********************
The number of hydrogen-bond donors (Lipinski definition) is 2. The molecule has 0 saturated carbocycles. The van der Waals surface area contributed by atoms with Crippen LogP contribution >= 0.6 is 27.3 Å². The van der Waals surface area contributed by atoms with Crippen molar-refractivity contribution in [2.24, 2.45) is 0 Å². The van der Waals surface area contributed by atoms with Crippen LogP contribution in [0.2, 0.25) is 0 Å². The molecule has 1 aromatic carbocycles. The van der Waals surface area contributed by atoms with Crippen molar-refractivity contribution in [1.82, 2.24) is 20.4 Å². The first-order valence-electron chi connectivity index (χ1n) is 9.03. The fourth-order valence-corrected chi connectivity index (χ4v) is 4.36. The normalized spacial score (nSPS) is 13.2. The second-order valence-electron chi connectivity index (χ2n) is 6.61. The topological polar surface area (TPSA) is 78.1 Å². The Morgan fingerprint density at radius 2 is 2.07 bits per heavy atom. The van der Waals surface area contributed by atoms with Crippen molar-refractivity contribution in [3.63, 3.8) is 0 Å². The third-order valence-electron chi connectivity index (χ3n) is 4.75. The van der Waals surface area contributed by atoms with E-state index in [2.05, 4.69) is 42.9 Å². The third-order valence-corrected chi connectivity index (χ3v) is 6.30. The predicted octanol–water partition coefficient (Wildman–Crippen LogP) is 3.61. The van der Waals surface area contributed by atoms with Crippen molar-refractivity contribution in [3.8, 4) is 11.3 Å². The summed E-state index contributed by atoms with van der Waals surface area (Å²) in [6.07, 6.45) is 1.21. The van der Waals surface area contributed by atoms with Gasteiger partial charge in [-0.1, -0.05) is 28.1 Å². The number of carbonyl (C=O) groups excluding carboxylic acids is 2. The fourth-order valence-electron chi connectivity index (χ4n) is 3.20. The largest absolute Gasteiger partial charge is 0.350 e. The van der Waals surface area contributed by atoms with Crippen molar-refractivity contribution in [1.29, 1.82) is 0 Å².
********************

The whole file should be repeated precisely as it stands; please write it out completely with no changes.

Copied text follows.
The number of hydrogen-bond donors (Lipinski definition) is 2. The molecule has 0 saturated carbocycles. The van der Waals surface area contributed by atoms with Crippen LogP contribution >= 0.6 is 27.3 Å². The van der Waals surface area contributed by atoms with Crippen molar-refractivity contribution in [2.24, 2.45) is 0 Å². The van der Waals surface area contributed by atoms with Crippen LogP contribution in [0.2, 0.25) is 0 Å². The molecule has 1 aromatic carbocycles. The van der Waals surface area contributed by atoms with Crippen molar-refractivity contribution in [1.82, 2.24) is 20.4 Å². The first-order valence-electron chi connectivity index (χ1n) is 9.03. The fourth-order valence-corrected chi connectivity index (χ4v) is 4.36. The normalized spacial score (nSPS) is 13.2. The second-order valence-electron chi connectivity index (χ2n) is 6.61. The topological polar surface area (TPSA) is 78.1 Å². The Morgan fingerprint density at radius 2 is 2.07 bits per heavy atom. The van der Waals surface area contributed by atoms with Crippen molar-refractivity contribution in [3.63, 3.8) is 0 Å². The third-order valence-electron chi connectivity index (χ3n) is 4.75. The van der Waals surface area contributed by atoms with E-state index in [2.05, 4.69) is 42.9 Å². The third-order valence-corrected chi connectivity index (χ3v) is 6.30. The predicted octanol–water partition coefficient (Wildman–Crippen LogP) is 3.61. The van der Waals surface area contributed by atoms with Crippen molar-refractivity contribution in [3.8, 4) is 11.3 Å². The summed E-state index contributed by atoms with van der Waals surface area (Å²) in [6.07, 6.45) is 1.21. The van der Waals surface area contributed by atoms with Gasteiger partial charge in [-0.1, -0.05) is 28.1 Å². The number of carbonyl (C=O) groups excluding carboxylic acids is 2. The fourth-order valence-electron chi connectivity index (χ4n) is 3.20. The largest absolute Gasteiger partial charge is 0.350 e. The van der Waals surface area contributed by atoms with Crippen molar-refractivity contribution in [1.29, 1.82) is 0 Å².